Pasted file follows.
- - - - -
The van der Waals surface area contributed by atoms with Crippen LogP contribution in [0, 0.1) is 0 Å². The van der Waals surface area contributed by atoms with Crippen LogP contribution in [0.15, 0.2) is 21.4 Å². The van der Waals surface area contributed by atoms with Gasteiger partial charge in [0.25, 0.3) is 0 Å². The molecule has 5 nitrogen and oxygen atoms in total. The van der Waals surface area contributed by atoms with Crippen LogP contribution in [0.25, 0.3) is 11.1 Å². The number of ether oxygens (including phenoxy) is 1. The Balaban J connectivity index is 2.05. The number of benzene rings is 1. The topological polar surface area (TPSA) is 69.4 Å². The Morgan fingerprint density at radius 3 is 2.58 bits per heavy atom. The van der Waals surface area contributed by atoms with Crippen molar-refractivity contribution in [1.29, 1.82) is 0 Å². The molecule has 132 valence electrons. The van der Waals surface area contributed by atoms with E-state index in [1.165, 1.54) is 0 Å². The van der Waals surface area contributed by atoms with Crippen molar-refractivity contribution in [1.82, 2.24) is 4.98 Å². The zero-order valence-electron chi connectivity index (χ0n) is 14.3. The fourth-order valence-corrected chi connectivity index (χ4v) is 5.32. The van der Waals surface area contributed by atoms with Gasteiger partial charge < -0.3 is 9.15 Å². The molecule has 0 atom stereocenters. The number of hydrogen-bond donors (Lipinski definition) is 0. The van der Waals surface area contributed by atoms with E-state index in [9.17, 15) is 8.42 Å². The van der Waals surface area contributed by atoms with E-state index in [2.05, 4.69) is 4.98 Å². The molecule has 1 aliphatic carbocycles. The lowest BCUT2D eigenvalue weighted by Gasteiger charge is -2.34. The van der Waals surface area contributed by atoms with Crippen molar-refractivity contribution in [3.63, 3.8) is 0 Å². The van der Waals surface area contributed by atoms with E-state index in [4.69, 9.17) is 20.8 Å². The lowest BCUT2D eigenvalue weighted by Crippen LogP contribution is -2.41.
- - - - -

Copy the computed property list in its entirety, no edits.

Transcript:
The van der Waals surface area contributed by atoms with Crippen LogP contribution in [0, 0.1) is 0 Å². The van der Waals surface area contributed by atoms with Crippen LogP contribution in [0.15, 0.2) is 21.4 Å². The van der Waals surface area contributed by atoms with Gasteiger partial charge in [0.25, 0.3) is 0 Å². The molecule has 5 nitrogen and oxygen atoms in total. The van der Waals surface area contributed by atoms with Crippen LogP contribution in [0.25, 0.3) is 11.1 Å². The number of ether oxygens (including phenoxy) is 1. The Balaban J connectivity index is 2.05. The number of benzene rings is 1. The topological polar surface area (TPSA) is 69.4 Å². The Morgan fingerprint density at radius 3 is 2.58 bits per heavy atom. The van der Waals surface area contributed by atoms with Crippen molar-refractivity contribution in [1.29, 1.82) is 0 Å². The molecule has 132 valence electrons. The van der Waals surface area contributed by atoms with E-state index in [1.165, 1.54) is 0 Å². The van der Waals surface area contributed by atoms with Crippen molar-refractivity contribution in [1.82, 2.24) is 4.98 Å². The zero-order valence-electron chi connectivity index (χ0n) is 14.3. The fourth-order valence-corrected chi connectivity index (χ4v) is 5.32. The van der Waals surface area contributed by atoms with Gasteiger partial charge < -0.3 is 9.15 Å². The molecule has 0 atom stereocenters. The number of hydrogen-bond donors (Lipinski definition) is 0. The van der Waals surface area contributed by atoms with E-state index in [9.17, 15) is 8.42 Å². The van der Waals surface area contributed by atoms with E-state index in [2.05, 4.69) is 4.98 Å². The molecule has 1 aliphatic carbocycles. The lowest BCUT2D eigenvalue weighted by Gasteiger charge is -2.34. The van der Waals surface area contributed by atoms with Crippen molar-refractivity contribution in [3.63, 3.8) is 0 Å². The van der Waals surface area contributed by atoms with E-state index in [4.69, 9.17) is 20.8 Å². The lowest BCUT2D eigenvalue weighted by Crippen LogP contribution is -2.41.